As it is, I've learned nothing that isn't in one of the two following categories: stuff we all already know, but didn't necessarily feel in our bones; and stuff that's useful only for making this show. Certainly, nothing that I can think about in sentences I'm prepared to publish. Instead I'm going to talk very briefly about titles, then maybe I'll have something more substantial to say once the show's open.
The new show, then, is subtitled How to Occupy an Oil Rig, and when its full, finished version goes out next year that will be its actual title. Publicity for this six-show preview run had to go out before we'd really figured out which show we were making, so at the moment it's still called Ash. This is a fine title, but it's not quite the right one. In my notes, The Price of Everything crops up repeatedly as Value and then as Milk before appearing as itself. It seems I work through from the subject, to a substance with some metaphorical weight in the piece, towards an actual title that relates somehow to form as well as content. I'd never have noticed this, but at two out of two, on recent form I'm dangerously close to developing a method.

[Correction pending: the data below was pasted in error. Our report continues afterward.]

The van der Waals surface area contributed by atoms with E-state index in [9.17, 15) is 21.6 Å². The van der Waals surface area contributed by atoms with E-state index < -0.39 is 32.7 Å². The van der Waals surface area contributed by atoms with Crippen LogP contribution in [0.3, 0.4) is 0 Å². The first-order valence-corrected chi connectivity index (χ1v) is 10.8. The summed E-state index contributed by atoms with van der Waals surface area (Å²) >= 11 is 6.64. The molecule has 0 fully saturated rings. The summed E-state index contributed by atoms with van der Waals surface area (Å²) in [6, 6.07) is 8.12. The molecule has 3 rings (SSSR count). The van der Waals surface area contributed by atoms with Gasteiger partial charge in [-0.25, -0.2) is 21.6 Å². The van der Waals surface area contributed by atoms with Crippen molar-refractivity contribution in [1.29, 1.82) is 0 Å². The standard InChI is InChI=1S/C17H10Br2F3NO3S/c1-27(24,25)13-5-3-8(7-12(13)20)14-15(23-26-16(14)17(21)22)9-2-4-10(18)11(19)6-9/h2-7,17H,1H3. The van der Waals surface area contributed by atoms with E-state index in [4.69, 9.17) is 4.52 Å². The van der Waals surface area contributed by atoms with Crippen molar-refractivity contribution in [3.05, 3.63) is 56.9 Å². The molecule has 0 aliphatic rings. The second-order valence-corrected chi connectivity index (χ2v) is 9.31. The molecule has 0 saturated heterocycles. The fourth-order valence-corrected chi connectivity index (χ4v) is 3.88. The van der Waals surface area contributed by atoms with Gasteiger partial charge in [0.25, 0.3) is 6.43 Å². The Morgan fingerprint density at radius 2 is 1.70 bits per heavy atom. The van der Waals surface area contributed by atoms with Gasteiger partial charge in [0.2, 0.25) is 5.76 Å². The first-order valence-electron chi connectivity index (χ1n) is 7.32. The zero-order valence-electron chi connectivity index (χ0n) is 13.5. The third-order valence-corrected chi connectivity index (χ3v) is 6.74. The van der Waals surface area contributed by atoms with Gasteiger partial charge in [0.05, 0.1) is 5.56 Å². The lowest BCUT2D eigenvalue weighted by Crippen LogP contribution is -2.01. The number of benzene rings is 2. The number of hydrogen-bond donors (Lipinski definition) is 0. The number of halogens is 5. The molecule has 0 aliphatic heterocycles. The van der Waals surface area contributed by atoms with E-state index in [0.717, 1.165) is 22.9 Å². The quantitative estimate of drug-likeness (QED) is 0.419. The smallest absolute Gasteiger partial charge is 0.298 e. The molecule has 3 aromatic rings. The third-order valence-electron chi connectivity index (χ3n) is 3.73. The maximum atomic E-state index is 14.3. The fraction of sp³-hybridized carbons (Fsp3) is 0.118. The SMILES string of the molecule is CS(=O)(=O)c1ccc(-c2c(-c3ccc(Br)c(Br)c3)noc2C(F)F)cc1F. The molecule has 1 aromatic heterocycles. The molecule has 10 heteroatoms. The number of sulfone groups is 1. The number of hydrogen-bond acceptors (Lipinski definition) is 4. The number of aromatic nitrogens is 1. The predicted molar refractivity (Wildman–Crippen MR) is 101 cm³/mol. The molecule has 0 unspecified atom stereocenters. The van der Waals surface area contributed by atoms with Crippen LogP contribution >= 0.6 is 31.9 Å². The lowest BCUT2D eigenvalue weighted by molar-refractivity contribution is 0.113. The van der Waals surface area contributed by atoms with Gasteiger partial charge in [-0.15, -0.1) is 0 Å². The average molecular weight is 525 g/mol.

Fortunately this is by no means apparent in the form of the work itself, which is in lots of ways totally different to The Price of Everything. There are three of us in it, for a start.
I find this process of generating titles unbearably difficult, so it made me laugh out loud when Erica Whyman, hearing the projected title for next year, said "you're really good at titles". I dread starting work a new show not because of the show (that's always exciting), but because of the title. It has to be somehow a promise of the piece, a bunch of grapes identifiable but just out of reach. Ash, I thought had that: it connotes so much. Too much, as it turns out, for the form of this work, which is explicitly a series of how-to demonstrations created or culled from various sources, juxtaposed to create or reveal narrative. The title needs to be flatter, less allusive, more mechanistic. The ashes of Ash are still in How to Occupy an Oil Rig's DNA, but this is an instruction manual, not a volume of poetry.
It's surprising how much poetry there is in the instructional form. How playful it can be, how various. How bizarre as well as banal. Put the words "how to" into YouTube (this is safe for work) and you'll see what I mean.
Because no-one reads the instruction manual. Maybe they would if it told them a story starring themselves.